Communications Law

Attempt to stop drivers from talking on cellphones could cost this commuter a $48K penalty


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A Florida commuter who disliked drivers using their cellphones could be hit with a big fine for his attempt to stop the talking with a jamming device.

The Federal Communications Commission is proposing a $48,000 forfeiture penalty for 60-year-old Jason Humphreys, report the Tampa Tribune and the Register, which links to the FCC’s notice of liability (PDF).

Humphreys is accused of using the jammer during his commute between Seffner and Tampa on Interstate 4. The FCC investigated after receiving a complaint from the cellular company Metro PCS. Investigators staked out I-4 in May 2013 and noted a “strong wideband emission” coming from Humphreys’ Toyota Highlander, the notice says.

Humphreys admitted using the device to stop drivers from talking on their cellphones, but he thought it had only a 30-foot radius, police told the Tampa Tribune. In reality the device was powerful enough to affect cellphone towers and police communications, the notice says. The FCC proposes a forfeiture penalty of $16,000 for each of three violations, for a total of $48,000. The alleged violations are use of illegal equipment, operation of the equipment without authorization, and interference with authorized communications.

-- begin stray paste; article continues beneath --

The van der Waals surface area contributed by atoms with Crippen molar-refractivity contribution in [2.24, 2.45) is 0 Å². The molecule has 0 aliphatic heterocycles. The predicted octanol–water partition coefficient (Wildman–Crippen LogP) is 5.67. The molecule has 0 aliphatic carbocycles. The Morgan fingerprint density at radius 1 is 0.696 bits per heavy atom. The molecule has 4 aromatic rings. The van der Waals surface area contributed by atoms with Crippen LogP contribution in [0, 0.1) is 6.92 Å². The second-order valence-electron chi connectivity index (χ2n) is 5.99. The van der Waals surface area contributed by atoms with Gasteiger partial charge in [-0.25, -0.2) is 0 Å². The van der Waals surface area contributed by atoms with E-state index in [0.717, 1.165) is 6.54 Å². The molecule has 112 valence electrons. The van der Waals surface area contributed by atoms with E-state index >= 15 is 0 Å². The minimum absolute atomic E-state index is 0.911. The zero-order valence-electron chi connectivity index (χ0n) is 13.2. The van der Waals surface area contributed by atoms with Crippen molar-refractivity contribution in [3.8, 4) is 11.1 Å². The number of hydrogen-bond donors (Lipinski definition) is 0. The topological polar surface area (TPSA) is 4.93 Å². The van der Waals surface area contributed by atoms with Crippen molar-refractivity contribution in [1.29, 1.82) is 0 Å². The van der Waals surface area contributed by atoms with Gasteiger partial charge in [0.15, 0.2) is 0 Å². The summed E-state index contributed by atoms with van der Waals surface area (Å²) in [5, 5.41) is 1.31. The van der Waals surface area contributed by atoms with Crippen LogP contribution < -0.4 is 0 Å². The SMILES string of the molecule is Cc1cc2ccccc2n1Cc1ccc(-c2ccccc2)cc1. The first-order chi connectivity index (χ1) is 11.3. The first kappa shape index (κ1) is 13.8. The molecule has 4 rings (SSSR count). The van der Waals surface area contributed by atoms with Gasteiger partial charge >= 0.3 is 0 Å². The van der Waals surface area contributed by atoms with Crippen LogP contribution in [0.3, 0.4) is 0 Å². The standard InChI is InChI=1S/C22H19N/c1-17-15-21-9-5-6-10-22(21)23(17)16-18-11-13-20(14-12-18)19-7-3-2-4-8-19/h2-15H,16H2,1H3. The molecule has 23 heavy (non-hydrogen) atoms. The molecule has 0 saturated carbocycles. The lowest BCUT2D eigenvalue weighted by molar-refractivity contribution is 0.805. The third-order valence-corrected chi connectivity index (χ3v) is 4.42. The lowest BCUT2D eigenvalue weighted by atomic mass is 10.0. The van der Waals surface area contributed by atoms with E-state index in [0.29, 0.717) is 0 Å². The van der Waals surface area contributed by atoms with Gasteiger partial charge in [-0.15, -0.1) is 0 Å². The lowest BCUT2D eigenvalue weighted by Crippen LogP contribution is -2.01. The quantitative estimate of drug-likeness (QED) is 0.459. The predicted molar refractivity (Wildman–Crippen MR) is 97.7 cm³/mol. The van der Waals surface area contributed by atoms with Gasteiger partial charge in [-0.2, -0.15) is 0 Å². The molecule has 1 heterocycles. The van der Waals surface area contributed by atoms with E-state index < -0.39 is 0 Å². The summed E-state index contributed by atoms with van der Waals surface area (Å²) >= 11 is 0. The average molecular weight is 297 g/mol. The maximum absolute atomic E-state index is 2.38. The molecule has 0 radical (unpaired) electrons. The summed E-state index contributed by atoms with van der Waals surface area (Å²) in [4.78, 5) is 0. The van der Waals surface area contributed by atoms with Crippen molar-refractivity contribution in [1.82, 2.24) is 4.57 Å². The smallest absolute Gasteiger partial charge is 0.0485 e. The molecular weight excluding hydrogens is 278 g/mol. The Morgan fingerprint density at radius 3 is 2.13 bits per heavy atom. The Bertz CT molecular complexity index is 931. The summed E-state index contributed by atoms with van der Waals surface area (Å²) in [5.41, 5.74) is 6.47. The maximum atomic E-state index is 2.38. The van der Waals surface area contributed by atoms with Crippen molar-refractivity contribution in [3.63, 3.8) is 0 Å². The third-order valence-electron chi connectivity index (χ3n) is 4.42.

Jamming devices are banned by federal law partly because they can interfere with 911 calls. The Tampa Tribune was unable to reach Humphreys for comment. Humphreys has 30 days to pay the penalty or explain his objections, the story says.

According to the Register, the FCC has also proposed fines against a company that used a jamming device to keep workers from talking on cellphones while on the job and against a New Jersey truck driver.

Hat tip to Pat’s Papers.

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